loggers use - and optimizes them to minimize landscape damage while keeping
carbon emissions down. In Indonesia, for example, we believe that we can cut
logging carbon emissions by 40 percent through greater adoption of RIL-C.
But, to prove out RIL-C success, we again need reliable
measuring and monitoring. One exciting tool, LiDAR, has the potential to
literally sweep across the globe - LiDAR involves flying a specially equipped
airplane that beams lights to generate a three-dimensional map of forest cover.
The tool quickly produces highly accurate maps that can help in identifying
sensitive habitat and landscape features that hamper wood production. To
support our sustainable forest work in Indonesia, we have combined satellite
forest loss data using satellite LiDAR with forest degradation data obtained
from field monitoring to estimate net carbon emissions for the entire 2.1
million-hectare district of Berau (or 5.2 acres, an area roughly the size of
New Jersey) from 2000 to 2010.
While upfront costs for LiDAR are a consideration, these
costs are coming down with economies of scale and the introduction of new
technologies for deployment, such as drones.
Economic gain holds the key to scale
The last challenge I'll touch on is the scaling up of
sustainable forest management. This hinges on our ability to demonstrate the
short-term and long-term financial benefits of these practices.
This is a big topic, as I've written here. But one thing is certain:
the historically maligned carbon credit conversation needs to significantly
evolve. It is high time that we begin to value the crucial role our forests
play in delivering a suite of environmental services, from cleaning up the air
and storing more carbon to enhancing water security and protecting biodiversity
in addition to the economic value of logs produced and jobs created. This
requires that we align incentives and put a price on these environmental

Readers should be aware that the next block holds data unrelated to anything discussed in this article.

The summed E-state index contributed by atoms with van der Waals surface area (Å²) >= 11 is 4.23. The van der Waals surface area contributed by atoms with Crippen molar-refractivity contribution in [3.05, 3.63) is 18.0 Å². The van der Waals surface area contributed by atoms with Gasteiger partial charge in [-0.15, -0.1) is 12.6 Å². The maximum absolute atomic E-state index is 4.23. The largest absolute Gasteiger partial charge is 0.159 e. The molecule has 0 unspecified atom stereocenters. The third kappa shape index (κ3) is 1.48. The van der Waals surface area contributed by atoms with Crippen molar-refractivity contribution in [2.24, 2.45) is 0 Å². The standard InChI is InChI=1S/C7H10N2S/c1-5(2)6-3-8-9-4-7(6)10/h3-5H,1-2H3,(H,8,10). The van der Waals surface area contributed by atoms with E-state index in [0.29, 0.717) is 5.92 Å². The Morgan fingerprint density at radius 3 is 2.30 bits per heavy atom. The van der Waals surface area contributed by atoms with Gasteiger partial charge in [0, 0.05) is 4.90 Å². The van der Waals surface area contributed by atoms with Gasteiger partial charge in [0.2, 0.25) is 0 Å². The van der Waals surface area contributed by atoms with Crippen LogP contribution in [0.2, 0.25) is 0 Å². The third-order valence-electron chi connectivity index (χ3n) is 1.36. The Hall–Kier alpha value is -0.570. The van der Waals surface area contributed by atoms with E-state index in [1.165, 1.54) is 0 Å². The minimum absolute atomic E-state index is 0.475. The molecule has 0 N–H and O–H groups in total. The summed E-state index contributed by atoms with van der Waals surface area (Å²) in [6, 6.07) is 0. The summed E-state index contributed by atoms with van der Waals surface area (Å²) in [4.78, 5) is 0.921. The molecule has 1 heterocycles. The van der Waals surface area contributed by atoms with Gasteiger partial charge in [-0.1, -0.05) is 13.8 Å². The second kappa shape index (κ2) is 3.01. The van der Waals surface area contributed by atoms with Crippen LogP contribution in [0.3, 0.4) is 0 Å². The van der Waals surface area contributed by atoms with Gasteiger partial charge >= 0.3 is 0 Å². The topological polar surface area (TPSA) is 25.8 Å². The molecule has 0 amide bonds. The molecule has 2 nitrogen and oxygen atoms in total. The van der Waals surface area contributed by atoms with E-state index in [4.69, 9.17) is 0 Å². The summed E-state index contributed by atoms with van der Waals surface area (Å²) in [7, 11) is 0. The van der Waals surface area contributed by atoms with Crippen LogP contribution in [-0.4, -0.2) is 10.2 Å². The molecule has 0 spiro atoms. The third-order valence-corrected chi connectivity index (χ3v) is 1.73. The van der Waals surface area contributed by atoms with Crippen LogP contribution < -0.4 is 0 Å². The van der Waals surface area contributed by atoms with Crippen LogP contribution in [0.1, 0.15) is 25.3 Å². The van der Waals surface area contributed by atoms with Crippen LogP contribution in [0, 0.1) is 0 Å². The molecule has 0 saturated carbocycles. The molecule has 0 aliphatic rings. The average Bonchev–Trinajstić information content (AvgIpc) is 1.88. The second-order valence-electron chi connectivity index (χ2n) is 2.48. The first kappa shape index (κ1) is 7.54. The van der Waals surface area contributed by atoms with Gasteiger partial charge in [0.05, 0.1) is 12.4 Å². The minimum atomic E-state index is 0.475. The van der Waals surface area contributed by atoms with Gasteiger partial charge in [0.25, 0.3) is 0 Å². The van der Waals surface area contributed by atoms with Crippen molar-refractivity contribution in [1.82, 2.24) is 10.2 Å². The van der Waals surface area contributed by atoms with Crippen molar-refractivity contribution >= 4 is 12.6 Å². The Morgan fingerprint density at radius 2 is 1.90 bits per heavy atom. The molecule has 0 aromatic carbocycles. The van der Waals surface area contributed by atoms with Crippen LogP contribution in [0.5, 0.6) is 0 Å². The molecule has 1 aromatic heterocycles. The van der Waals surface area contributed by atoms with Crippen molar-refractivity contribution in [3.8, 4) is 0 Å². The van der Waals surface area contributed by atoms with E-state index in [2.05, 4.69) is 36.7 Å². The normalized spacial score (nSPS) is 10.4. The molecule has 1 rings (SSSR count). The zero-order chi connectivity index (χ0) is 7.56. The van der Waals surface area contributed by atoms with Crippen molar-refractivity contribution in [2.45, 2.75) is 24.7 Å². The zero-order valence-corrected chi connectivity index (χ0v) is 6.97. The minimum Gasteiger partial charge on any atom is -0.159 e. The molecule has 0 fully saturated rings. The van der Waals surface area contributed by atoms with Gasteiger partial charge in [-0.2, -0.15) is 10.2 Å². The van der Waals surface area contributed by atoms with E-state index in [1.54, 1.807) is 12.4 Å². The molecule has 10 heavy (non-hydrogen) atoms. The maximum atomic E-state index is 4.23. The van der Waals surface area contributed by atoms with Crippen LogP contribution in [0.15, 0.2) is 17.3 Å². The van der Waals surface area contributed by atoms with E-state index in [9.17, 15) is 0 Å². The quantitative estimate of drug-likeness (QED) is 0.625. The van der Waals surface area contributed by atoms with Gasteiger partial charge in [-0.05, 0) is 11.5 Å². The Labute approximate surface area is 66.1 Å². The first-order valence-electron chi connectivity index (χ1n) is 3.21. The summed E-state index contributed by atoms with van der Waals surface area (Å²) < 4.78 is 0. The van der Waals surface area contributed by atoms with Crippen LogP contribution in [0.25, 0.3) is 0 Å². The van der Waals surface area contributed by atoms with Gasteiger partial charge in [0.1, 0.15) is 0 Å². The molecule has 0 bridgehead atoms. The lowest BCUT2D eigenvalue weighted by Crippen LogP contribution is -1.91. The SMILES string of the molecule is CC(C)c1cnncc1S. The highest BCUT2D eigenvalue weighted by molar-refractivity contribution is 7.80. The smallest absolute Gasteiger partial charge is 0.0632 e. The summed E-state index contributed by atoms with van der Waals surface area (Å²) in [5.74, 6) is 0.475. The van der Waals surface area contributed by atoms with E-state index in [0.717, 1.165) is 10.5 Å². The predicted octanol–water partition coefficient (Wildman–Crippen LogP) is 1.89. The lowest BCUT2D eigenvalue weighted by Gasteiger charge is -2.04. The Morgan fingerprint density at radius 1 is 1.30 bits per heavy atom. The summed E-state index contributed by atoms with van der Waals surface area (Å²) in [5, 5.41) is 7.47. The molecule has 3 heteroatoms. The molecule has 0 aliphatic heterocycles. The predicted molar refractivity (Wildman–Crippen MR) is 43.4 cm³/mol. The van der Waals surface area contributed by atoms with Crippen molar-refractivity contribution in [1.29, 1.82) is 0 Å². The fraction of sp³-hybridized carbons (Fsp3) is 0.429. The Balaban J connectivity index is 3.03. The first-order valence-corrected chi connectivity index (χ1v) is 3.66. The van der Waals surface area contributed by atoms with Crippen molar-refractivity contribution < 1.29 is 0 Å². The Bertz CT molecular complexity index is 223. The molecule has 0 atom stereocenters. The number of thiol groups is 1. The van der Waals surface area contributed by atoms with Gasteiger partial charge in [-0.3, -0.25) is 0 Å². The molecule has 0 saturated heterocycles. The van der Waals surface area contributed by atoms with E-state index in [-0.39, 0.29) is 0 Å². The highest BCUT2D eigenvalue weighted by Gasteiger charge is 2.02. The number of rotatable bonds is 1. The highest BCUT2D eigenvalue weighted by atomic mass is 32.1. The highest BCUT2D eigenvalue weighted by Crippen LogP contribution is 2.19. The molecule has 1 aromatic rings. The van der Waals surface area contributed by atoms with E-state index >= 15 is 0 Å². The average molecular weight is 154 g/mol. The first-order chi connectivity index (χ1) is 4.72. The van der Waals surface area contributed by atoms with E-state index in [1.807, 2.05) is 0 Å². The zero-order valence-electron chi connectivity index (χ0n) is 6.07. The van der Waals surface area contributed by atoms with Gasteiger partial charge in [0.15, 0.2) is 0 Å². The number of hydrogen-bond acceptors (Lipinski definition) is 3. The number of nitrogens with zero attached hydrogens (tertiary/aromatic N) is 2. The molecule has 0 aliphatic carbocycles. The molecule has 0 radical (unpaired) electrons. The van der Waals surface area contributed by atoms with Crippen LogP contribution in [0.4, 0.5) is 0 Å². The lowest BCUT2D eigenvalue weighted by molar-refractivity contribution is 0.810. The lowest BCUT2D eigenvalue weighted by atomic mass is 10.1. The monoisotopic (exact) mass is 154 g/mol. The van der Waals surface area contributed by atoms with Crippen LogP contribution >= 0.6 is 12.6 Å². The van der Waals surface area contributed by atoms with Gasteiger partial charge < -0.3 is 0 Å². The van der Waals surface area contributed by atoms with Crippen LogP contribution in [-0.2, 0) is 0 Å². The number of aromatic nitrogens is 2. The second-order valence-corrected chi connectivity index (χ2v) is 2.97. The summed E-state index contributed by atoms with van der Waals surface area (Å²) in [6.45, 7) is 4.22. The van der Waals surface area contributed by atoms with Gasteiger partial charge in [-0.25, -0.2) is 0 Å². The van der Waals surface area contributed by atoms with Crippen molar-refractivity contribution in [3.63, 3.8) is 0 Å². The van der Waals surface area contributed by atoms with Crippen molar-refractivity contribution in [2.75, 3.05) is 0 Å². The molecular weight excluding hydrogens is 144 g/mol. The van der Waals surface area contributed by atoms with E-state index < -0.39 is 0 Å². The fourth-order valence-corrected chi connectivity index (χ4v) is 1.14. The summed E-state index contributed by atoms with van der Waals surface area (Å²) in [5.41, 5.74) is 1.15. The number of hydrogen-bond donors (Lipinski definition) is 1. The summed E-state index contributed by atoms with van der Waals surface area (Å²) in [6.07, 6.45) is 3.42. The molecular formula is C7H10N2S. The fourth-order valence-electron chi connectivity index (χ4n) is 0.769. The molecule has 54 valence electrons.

services so that forest owners and operators optimize production and protection
practices based on a broader picture of economic opportunity that includes
profitable environmental benefits.
Today I'll point to one promising example. California's
Climate Change law includes a market mechanism that allows companies to buy
carbon credits from anywhere in the United States - and potentially from other
countries in the future - that can include credits from sustainable forest
The Nature Conservancy's Clinch Valley Conservation Forestry
Program has seen its own sustainable forestry progress accelerate due to the
California climate law. The Clinch Valley program closely tracks carbon
emissions across more than 22,000 acres of managed forest in Virginia and
Tennessee. Over 50,000 carbon credits have already been received, which is
roughly equal to the carbon dioxide emissions from 5.6 million gallons of
As I've written before, carbon markets are helpful in
leading change, though insufficient on their own. But when we create
opportunities to align multiple incentives for switching to more sustainable
management, this can garner global forest conservation a new level of
attention. For example, forest products certified to be under sustainable
management practices carry demonstrably higher price premiums. Combining forest
certification with carbon markets means even greater financial returns.
Forests to protect, cherish, and celebrate
The key to tapping into the potential of sustainable forest
management is seeing that it doesn't just impact one stand of trees - it
impacts economies, communities, and the environment. In just the past two
decades we've taken great strides in making sustainable forest management a
reality in different places around the world. But we've still really only scratched
the surface. Much of this isn't glamorous work. And the scientific details and
economic incentives remain critically important to get right. But with the
promising progress we've made and the new science, tools and financial models
emerging today, I can envision a future International Day of Forests that gives
us truly global cause for celebration.
Justin Adams (@JustinCMAdams) is Global Managing Director
for Lands at The Nature Conservancy.
Source: Huffington Post